My project under GSoC is drawing to a close. It is time to submit final evaluations.
Here is a link to all the work I have done on my feature branch:
UPDATE: The feature branch was merged with master and deleted. The commits can now be found here:
Commits with the prefix GSOC were made during the GSoC work period.
A list of all the work that has been done in the project:
- The most important goal of this project was to achieve similar glyph rendering across all platforms. With the new layout engine the rendering is almost similar on different platforms. Also, I am able to reproduce same rendering bugs independent of the platform.
- This new layout engine uses HarfBuzz across all platforms. Currently the code can be enabled using a environment variable.
- The new layout engine is integrated with the rendering stack on Windows. I have used DirectWrite and GDI for final drawing of glyphs.
- On MacOS, the new layout engine is integrated with CoreText API for various table data retrieval and final glyph drawing.
- Integration on Unix based platforms is done using the existing Cairo based glyph drawing code.
- The new layout engine also renders Graphite fonts via HarfBuzz.
I achieved all of the goals I set for this project.
LibreOffice text rendering code has some major issues in itself, which were too large to be covered by this project. Some of them are:
- Using floating point arithmetic in text rendering. LibreOffice currently expresses various glyph characteristics in integers. This leads to many obscure rendering bugs (jumping characters, difference in inter-character spacing etc) and poor rendering overall.
- Interaction of layout code with Writer code. LibreOffice justification code is outdated and needs to be updated. For example, the justification code is responsible for incorrect rendering when using Awami Nastaliq Graphite font.
- Vertical text.
- No platform independent abstraction of font objects. LO has different classes representing a font object on different platforms.
Once these bugs are fixed, the cognitive load of the rendering code will be much less. It will be cleaner and easier to maintain. And it goes without saying that the glyph rendering will be much better.
It has been 3 weeks since my last update. I have implemented some major changes in this time. A summary:
- Integration of the new layout engine is complete with our unix code path. It is fully functional and rendering as expected.
- Integration is also complete with the Windows code path. All text layout is now done through HarfBuzz on Windows as well. This bypasses the 2 different layout implementations we have on Windows currently: Uniscribe and GDI32. Uniscribe is used for complex text layout while GDI is used for simple layout. But now all types of layout happen through HarfBuzz. I only use some methods of the GDI API for drawing the glyphs to the output device. In the future I would like to switch to DirectWrite which is more suitable for complex text layout.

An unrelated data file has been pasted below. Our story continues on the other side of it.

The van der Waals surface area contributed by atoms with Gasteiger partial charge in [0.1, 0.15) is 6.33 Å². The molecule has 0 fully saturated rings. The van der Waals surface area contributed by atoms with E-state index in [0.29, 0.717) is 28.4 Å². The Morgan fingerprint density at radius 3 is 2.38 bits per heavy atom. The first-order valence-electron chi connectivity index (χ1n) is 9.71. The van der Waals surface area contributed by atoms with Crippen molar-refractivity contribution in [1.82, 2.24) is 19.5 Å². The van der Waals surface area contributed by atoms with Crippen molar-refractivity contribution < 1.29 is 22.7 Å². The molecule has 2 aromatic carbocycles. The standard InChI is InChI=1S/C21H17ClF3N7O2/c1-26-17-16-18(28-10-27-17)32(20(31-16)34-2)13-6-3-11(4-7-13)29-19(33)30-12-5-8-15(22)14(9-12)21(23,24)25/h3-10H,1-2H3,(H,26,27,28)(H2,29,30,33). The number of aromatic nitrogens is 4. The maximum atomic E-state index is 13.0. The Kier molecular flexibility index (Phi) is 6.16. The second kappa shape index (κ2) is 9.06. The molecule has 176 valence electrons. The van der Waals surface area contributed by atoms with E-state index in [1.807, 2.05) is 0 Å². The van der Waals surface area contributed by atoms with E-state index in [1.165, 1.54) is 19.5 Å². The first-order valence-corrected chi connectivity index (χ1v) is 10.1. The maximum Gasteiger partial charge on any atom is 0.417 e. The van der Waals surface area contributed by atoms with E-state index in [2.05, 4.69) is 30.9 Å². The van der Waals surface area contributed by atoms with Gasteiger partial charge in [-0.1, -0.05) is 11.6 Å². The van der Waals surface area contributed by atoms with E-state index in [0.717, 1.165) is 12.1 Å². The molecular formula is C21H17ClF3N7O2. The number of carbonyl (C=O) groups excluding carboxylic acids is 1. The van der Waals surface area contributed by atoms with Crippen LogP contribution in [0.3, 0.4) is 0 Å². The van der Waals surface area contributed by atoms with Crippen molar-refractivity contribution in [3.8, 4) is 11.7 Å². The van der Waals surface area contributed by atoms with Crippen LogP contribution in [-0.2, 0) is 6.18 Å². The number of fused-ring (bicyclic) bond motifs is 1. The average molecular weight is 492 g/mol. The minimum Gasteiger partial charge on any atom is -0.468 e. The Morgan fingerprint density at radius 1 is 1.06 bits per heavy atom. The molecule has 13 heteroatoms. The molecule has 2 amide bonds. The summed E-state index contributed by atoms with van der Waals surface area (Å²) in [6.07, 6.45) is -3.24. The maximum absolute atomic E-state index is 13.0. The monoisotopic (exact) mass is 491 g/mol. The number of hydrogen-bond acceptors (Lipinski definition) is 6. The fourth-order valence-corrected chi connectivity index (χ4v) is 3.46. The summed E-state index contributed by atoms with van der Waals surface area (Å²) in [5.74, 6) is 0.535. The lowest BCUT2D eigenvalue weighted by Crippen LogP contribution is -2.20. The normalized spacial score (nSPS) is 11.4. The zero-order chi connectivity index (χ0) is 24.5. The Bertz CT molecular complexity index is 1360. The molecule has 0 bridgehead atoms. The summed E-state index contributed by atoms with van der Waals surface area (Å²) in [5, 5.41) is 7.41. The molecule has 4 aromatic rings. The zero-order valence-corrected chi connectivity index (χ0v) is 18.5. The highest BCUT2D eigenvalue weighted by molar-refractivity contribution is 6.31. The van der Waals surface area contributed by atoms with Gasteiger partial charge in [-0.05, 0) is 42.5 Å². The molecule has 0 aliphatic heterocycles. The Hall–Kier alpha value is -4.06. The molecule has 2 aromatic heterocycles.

- During the course of my project, I have discovered some bugs in the current rendering. Especially RTL text on Windows which is a mess. The good news is: these bugs do not happen with my layout engine.
That is it for this update. The only remaining platform is OSX which is next.
It has been 2 weeks since I began my project with LibreOffice. Here is an update:
I finished writing the new layout engine. As explained in the previous post, this new engine will be used for lay-outing text across all supported platforms. Now I will integrate this new engine with the platform specific rendering code paths. Given the complexity and size of the vcl module, this will not be an easy task. I have to get the current code and the new code to work together correctly. I also have to ensure that the rendering is correct.
So that is it for this update. Will update with more progress.
I am going to be working with LibreOffice under the Google Summer of Code programme.
I am super excited about working with LibreOffice. LibreOffice is a huge project. It is used by hundreds of millions of people and is the default office suite of many Linux distributions.
My project is titled “Unification of low-level text layout using Harfbuzz”.
What is text layout? Text Layout is how the characters we type show up on the screen. But this is just a 10000ft view. Text layout and rendering are much more complex.
According to me, Text layout and rendering are crucial components for an office suite. It is one of the most visible part of an application UI. When text doesn’t look good, the UI degrades. It is especially important for word processors. LO word processor is called Writer.
In LO code, layout and rendering happens in something called the visual components library or VCL. VCL is responsible for all drawing, text rendering and operating system abstraction.
The state of the text rendering stack in LO is not exactly a pretty thing to deal with. There are different layout engines for different platforms such as Unix, MacOS, and Windows. This is a problem for the following reasons:
- No uniformity in rendered text across platforms. Differences introduced due to different implementations of the rendering stack. Same document opened on different platforms will look different.
- It is difficult to maintain so many implementations. High code complexity and higher chances of bugs creeping in. If there is a bug in the layout code, it has to be solved by someone who knows the layout code specific to that platform.
- Rendering is also affected by OS specific bugs.
My project is aimed at aimed at solving all these problems by unifying the layout code by creating a new layout engine which uses HarfBuzz for OpenType glyph shaping.
My name is Akash. This is my new blog. In this blog, I will post mostly about my work with LibreOffice and anything else I learn along the way.